Hawaii wildfires death toll rises to 114 as governor pledges to rebuild fire-ravaged Maui

The death toll from the Maui wildfires has reached 114 as survivors and city officials grapple with the devastating aftermath of the days-long blaze that turned the historical town into ashes.

Families in the once vibrant cultural hub of Lahaina are mourning the loss of loved ones and searching for the many still missing amid fears that real estate developers are already seizing on the tragedy for land grabs.

At least 114 people lost their lives in the deadliest wildfire in America in the last century, as first responders continue to search for 1,000 missing in the fire-ravaged landscape.

Hawaii Governor Josh Green said he plans to give survivors time to mourn and make them a central part of the process of rebuilding Lahaina. An early estimate suggests that nearly 3,000 homes and buildings burned to the ground or were damaged, and losses are around $6bn.

Mr Green reassured the community that the Lahaina land is “reserved for its people to as they return and rebuild.”

David Gobel told CNN that he hopes to one day return with his family to Lahaina.

Recounting his escape to CNN, Mr Gobel said he and his family left their car in the middle of an avenue as flames closed in on them.

Fellow Lahaina residents also scrambled to figure out where the blaze was receding. The family then decided to head towards the ocean.

“My 12-year-old … he’s like, ‘I’ll take this bag and I’ll go swim with it in the water. You guys have to have the kids… So we jumped in the water,” Mr Gobel recalled.

They eventually became tired of swimming and returned to the shore, covering their children with wet blankets to protect them from the smoke and embers.

“Waves started to come in and we’re basically crashing into the rocks there. So we swam and tread water… Holding the kids… until we couldn’t. We were too tired. We were too tired to swim,” Mr Gobel said. “And my wife stuffed our youngest … right up under her shirt. And we covered them all up with that wet sheet and just hunkered down.”

Forced to start over after their home was burned to the ground, the family will leave Lahaina, at least until they get back on their feet. Mr Gobel will move with his brother to San Diego while his wife and children will stay in Mexico with family.

Mr Gobel said that he plans to work and save money until he can reunite with his family. Hopefully, he said, in Lahaina.

“Where are we going to live? Where are we going to work?” he told CNN. “Our rough draft is to move with hopes of returning.”

Twenty-year-old Jose Vargas also told CNN that his father found the charred remains of his 15-year-old adopted brother Keyiro in their home, which had burned to the ground. Keyiro died in his bedroom, clutching the family dog.

“We have a body,” Mr Vargas said he told authorities after wrapping Keyiro’s body in an aluminium blanket. “I’m sorry, mister officer, but I have the body of my brother.”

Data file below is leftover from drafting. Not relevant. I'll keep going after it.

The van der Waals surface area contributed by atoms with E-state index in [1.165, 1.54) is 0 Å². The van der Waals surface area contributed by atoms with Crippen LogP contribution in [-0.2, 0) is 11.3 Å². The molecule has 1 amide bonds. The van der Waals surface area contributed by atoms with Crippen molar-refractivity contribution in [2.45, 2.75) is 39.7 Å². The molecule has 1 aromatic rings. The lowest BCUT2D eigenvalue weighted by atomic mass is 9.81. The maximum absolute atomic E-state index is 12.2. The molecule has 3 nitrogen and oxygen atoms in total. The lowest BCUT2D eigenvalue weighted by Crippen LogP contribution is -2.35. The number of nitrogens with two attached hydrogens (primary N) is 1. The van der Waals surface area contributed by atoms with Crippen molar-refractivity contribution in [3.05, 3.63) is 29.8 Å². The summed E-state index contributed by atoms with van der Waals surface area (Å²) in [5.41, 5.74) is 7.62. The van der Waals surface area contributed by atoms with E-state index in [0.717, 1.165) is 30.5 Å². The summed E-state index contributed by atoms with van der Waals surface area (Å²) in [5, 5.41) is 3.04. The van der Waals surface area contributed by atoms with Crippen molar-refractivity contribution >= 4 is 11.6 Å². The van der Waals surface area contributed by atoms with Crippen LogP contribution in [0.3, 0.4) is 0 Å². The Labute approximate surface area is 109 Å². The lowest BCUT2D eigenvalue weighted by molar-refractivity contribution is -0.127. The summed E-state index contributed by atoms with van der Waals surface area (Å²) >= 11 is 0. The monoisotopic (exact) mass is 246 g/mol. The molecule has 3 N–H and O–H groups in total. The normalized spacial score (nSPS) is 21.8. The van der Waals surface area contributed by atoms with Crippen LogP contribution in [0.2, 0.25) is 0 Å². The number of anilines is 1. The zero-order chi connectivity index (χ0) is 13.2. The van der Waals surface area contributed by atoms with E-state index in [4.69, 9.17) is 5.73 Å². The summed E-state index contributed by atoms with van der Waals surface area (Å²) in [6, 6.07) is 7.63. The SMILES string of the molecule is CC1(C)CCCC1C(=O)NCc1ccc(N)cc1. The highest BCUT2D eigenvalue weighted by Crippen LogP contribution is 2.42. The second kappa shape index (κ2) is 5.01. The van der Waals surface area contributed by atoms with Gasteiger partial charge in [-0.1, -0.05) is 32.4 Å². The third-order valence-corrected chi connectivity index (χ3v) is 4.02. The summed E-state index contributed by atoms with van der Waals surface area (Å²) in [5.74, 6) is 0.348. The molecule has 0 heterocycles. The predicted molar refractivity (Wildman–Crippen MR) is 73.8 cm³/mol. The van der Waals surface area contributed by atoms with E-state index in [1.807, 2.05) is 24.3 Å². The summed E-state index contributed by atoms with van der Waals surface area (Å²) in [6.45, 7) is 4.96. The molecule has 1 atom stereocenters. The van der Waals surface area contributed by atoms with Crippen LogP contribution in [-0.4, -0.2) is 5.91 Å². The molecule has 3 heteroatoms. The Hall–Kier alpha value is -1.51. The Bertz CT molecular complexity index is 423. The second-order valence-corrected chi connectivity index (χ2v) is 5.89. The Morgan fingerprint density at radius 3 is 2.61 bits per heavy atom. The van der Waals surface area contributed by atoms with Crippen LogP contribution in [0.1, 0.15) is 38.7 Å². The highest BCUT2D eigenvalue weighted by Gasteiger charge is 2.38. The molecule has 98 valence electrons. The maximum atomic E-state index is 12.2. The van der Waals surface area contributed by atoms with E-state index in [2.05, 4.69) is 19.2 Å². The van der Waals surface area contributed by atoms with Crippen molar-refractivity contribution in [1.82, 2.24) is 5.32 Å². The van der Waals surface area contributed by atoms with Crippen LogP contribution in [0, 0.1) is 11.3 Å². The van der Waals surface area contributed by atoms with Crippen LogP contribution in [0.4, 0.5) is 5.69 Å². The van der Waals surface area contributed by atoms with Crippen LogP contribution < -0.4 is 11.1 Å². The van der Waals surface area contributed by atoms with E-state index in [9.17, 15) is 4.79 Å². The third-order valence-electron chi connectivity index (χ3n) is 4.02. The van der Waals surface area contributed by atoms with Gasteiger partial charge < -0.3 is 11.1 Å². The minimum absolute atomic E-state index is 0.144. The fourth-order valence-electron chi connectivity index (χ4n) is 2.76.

The teenager’s parents had been working at a resort the day of the fire. Mr Vargas said that Keyiro didn’t know he had to evacuate until he wasn’t able to escape the flames.

By the time he drove to the home, Mr Vargas said the flames were so tall he couldn’t save his brother.

“He did not leave the house because he was waiting for us to go and save him. We weren’t there for him. And they took a good soul, you know. The flames took more than just a home,” Mr Vargas told CNN.

Maui Emergency Management Agency Administrator Herman Andaya resigned last week following criticism of his office’s failure to activate Maui’s 80-alarm siren system. Mr Andaya, who previously defended his response by saying he didn’t sound the alarms because they would have sent people into the flames, cited his health as the reason for his resignation.

Rebuilding Lahaiana and other Maui towns affected by the fire will be a years-long undertaking.

Local community leaders have already voiced concerns that residents whose families have lived on the land for generations could be pushed out by gentrification.

“Right now there are predatory land speculators, real estate interests hovering above the wreckage like vultures, calling people who are just in their darkest place, who have lost everything, to try to get a hold of the land,” community organizer Kaniela Ing told CNN.

She added: “The people of Lahaina and Maui generally need time to grieve and heal. But unfortunately, at the same time, we’re going to have to figure out how to ensure a just recovery and build the power to actually fight back.”

Gov Green has promised that Lahaina residents will be pivotal in the process of rebuilding the town.

“Let me be clear. Lahaina belongs to its people and we are committed to rebuilding and restoring it the way they want it,” Mr Green said while addressing the community last week.

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